Dead Tree Seeds – Back To The Seeds (Album Review)

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Zombie trees rise from decrepit roots.

Though having existed in some capacity since the height of the New Wave Of Thrash Metal in the late 2000s, French thrashers Dead Tree Seeds have been one of their motherland’s best kept secrets for most of their existence. With their first studio LP dubbed “Seeds Of Thrash” having been a wholly independent venture circa 2013 when their adopted style was in a state of transition both artistically speaking and in terms of marketing, most of the outside world would come to define present day thrash metal by what acts such as Power Trip and Crisix were doing at the time. But a new decade and the backing of a label have a way of changing the game, which is what occurred in 2020 when their sophomore outing and M.U.S.I.C. Records debut Push The Button came to light. Yet when new heights have been achieved, there is often a desire to revisit the past and offer it up to the newer membership of a now expanded audience, which is the bulk of what has occurred on their subsequent EP follow up Back To The Seeds.

As with many albums that include updated recordings of older material, a necessary bone has been thrown to pre-existing fans who have been familiar with this outfit’s brand of Bay Area-infused, raw and nasty brand of thrash since the mid-2010s in the form of a new exclusive studio song. At its onset, the high octane punishment session that is “1796” gives off a vibe not all that far removed from vintage Metallica, though when the maddened ravings and primal growls of vocalist Frank Vortex and the frenzied riffing and thunderous fury of the surrounding instrumentalists hit the proverbial pavement, something far closer to the more vicious and technical character of present day Testament and Exodus comes into view. Though confined to a fairly compact sub-5 minute duration, the assortment of transitions from frenetic to mid-paced territory combined with the wildly proficient displays out of kit master and lone founding member Alex Prudent and the shred happy lead guitar majesty of Aurelein Gonzalez make for a modern thrasher that attacks the vertebrae from a whole other level.

What immediately follow the aforementioned auditory kill session are three entries from this outfit’s obscure 2013 debut, and while the results are slightly less intricate, the combination of an updated production and the ballsy vocal performance result in something nearly as potent. The shorter and ultimately quite sweet speeder “Set The Fire” has a slightly more straightforward and melodically consonant demeanor, leaning closer to the late 80s vintage sound of “The New Order” and “Pleasures Of The Flesh,” albeit with a uglier vocal display that often comes close to landing in primitive death metal territory. “Torture And Rage” often pivots back to similar territory to that of “1796”, though with a more chaotic character and an even greater supply of freewheeling guitar solos and rich melodic interludes that would make Alex Skolnick proud. Things ratchet down a bit on the final chapter “Homage To Thrash”, which has a high distinctive yet more limited riff set that one would normally associated with an early 90s approach, though again chock full of impressive fret board gymnastics out of Gonzalez.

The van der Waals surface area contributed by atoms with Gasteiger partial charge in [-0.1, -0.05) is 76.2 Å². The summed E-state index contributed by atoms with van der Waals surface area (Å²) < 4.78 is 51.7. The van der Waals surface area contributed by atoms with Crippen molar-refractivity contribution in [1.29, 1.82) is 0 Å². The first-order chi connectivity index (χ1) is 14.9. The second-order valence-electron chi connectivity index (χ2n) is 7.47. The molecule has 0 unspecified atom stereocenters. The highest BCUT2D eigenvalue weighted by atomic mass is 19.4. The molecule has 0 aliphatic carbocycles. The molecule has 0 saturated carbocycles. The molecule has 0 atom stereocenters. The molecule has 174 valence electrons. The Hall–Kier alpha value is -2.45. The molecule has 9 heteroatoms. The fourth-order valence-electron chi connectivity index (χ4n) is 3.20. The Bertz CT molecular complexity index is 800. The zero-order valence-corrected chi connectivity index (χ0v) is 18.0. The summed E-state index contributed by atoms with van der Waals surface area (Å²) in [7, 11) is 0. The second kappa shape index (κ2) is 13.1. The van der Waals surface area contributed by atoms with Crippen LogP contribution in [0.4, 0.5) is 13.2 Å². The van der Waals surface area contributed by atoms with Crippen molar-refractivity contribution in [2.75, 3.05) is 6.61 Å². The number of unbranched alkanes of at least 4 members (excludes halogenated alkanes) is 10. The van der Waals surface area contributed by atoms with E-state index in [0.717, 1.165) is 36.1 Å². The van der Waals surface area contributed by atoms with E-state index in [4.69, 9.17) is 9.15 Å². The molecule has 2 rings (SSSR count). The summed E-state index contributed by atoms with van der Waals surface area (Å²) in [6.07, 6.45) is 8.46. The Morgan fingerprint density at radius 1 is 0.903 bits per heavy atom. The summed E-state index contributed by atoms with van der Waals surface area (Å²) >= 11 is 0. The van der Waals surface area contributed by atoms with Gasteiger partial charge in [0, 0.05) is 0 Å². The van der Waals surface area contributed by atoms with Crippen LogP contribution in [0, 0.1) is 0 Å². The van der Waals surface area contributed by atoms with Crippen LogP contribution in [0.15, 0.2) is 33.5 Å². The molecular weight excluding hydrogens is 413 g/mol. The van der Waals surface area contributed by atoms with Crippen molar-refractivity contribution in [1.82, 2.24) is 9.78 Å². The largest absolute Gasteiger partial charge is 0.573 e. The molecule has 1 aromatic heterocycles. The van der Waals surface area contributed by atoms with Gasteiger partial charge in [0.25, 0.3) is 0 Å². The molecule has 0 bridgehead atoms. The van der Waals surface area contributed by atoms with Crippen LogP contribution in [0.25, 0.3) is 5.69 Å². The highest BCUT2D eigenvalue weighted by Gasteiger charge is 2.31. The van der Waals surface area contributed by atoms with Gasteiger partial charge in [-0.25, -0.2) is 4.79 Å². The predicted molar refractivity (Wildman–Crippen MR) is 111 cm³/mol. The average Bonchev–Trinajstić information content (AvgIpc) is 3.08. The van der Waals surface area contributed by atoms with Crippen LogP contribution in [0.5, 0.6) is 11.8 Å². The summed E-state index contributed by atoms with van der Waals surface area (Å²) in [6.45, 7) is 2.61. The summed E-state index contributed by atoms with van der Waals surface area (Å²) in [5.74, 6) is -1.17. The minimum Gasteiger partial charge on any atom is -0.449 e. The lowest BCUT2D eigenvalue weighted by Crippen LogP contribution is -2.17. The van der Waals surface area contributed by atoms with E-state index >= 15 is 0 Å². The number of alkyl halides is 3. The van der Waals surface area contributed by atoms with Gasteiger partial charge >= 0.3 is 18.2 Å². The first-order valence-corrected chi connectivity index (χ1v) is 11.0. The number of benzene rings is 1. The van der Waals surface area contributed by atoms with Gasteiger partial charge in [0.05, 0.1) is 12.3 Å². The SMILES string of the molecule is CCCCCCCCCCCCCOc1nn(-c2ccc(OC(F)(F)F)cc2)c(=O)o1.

Though maybe not the most prolific act to come raging out of the 2000s thrash metal revival, Dead Tree Seeds continue to provide a reliable case study in how the style can be presented in a highly raw and vicious manner while still underscoring a sense of structural cohesion and accessibility. Their signature sound largely sticks to the somewhat technical yet otherwise mainline San Francisco approach, though their generally speed-driven character and sense of aggression make comparisons to the like of Slayer appropriate, though the most obvious affinity would be to the sound that Testament has been exhibiting since around that same time that this French quintet came into being. It may avoid the gut-busting, over-the-top humor actor and correspondingly comical musical presentation that typify Crisix and many past revival act, as well as the colossal sense of force that a recent Warbringer album might offer, but it gets the job done nicely and throws plenty of treats to the riff hounds and guitar solo enthusiasts that make up much of thrash’s core fan base.

Released By: Music-Records
Release Date: February 11th, 2022
Genre: Thrash Metal


  • Alex Prudent / Drums
  • Aurélien Gonzalez / Guitars
  • Sidi Assila / Bass 
  • Frank Vortex / Vocals 
  • Francois Odonnet / Guitars 

“Nightmare Frontier” Track listing:

  1. 1796
  2. Set The Fire
  3. Torture and Rage
  4. Homage to Thrash 
8.6 Great

The Bay Area sound of yesteryear has seen a long-running renaissance in just about every part of the earth outside its original bounds, and one of its French adherents continues the Testament meets Exodus-infused stride that typified their 2020 M.U.S.I.C. Records debut with a shorter mixture of old and new.

  • Songwriting 8.5
  • Musicianship 9
  • Originality 8.5
  • Production 8.5

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